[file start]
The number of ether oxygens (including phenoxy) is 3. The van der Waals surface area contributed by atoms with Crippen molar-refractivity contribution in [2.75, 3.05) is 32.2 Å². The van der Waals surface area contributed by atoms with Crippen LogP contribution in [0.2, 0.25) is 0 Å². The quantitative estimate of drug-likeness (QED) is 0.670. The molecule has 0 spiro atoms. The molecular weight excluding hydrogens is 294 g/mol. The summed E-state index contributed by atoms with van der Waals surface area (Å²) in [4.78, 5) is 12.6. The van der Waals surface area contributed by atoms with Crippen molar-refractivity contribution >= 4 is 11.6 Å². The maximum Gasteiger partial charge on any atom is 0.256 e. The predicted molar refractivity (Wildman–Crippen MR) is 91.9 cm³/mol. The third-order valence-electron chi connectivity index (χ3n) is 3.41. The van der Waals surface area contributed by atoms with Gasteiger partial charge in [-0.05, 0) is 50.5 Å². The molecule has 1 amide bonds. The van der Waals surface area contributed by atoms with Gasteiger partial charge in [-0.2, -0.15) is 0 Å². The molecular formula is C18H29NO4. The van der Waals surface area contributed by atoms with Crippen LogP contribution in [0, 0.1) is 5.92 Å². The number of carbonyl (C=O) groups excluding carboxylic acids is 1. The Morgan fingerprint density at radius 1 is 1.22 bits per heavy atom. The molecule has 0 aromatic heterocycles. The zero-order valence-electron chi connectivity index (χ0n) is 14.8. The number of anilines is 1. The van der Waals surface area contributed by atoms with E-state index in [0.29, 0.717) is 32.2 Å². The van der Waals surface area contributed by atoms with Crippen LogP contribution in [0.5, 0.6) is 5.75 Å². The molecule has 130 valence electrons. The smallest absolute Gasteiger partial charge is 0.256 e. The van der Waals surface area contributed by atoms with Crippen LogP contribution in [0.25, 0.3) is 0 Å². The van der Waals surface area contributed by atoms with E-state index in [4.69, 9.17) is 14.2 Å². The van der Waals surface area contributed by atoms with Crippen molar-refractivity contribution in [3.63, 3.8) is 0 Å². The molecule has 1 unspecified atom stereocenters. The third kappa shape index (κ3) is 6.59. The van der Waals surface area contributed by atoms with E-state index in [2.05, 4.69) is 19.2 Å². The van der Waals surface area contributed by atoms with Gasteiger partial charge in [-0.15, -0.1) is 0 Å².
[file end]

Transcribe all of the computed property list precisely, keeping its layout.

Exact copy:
The number of ether oxygens (including phenoxy) is 3. The van der Waals surface area contributed by atoms with Crippen molar-refractivity contribution in [2.75, 3.05) is 32.2 Å². The van der Waals surface area contributed by atoms with Crippen LogP contribution in [0.2, 0.25) is 0 Å². The quantitative estimate of drug-likeness (QED) is 0.670. The molecule has 0 spiro atoms. The molecular weight excluding hydrogens is 294 g/mol. The summed E-state index contributed by atoms with van der Waals surface area (Å²) in [4.78, 5) is 12.6. The van der Waals surface area contributed by atoms with Crippen molar-refractivity contribution >= 4 is 11.6 Å². The maximum Gasteiger partial charge on any atom is 0.256 e. The predicted molar refractivity (Wildman–Crippen MR) is 91.9 cm³/mol. The third-order valence-electron chi connectivity index (χ3n) is 3.41. The van der Waals surface area contributed by atoms with Gasteiger partial charge in [-0.05, 0) is 50.5 Å². The molecule has 1 amide bonds. The van der Waals surface area contributed by atoms with Gasteiger partial charge in [-0.2, -0.15) is 0 Å². The molecular formula is C18H29NO4. The van der Waals surface area contributed by atoms with Crippen LogP contribution in [0, 0.1) is 5.92 Å². The number of carbonyl (C=O) groups excluding carboxylic acids is 1. The Morgan fingerprint density at radius 1 is 1.22 bits per heavy atom. The molecule has 0 aromatic heterocycles. The zero-order valence-electron chi connectivity index (χ0n) is 14.8. The number of anilines is 1. The van der Waals surface area contributed by atoms with E-state index in [0.29, 0.717) is 32.2 Å². The van der Waals surface area contributed by atoms with Crippen LogP contribution in [0.5, 0.6) is 5.75 Å². The molecule has 130 valence electrons. The smallest absolute Gasteiger partial charge is 0.256 e. The van der Waals surface area contributed by atoms with Crippen LogP contribution in [0.25, 0.3) is 0 Å². The van der Waals surface area contributed by atoms with E-state index in [4.69, 9.17) is 14.2 Å². The van der Waals surface area contributed by atoms with Crippen molar-refractivity contribution in [3.63, 3.8) is 0 Å². The molecule has 1 unspecified atom stereocenters. The third kappa shape index (κ3) is 6.59. The van der Waals surface area contributed by atoms with E-state index in [2.05, 4.69) is 19.2 Å². The van der Waals surface area contributed by atoms with Gasteiger partial charge in [-0.15, -0.1) is 0 Å².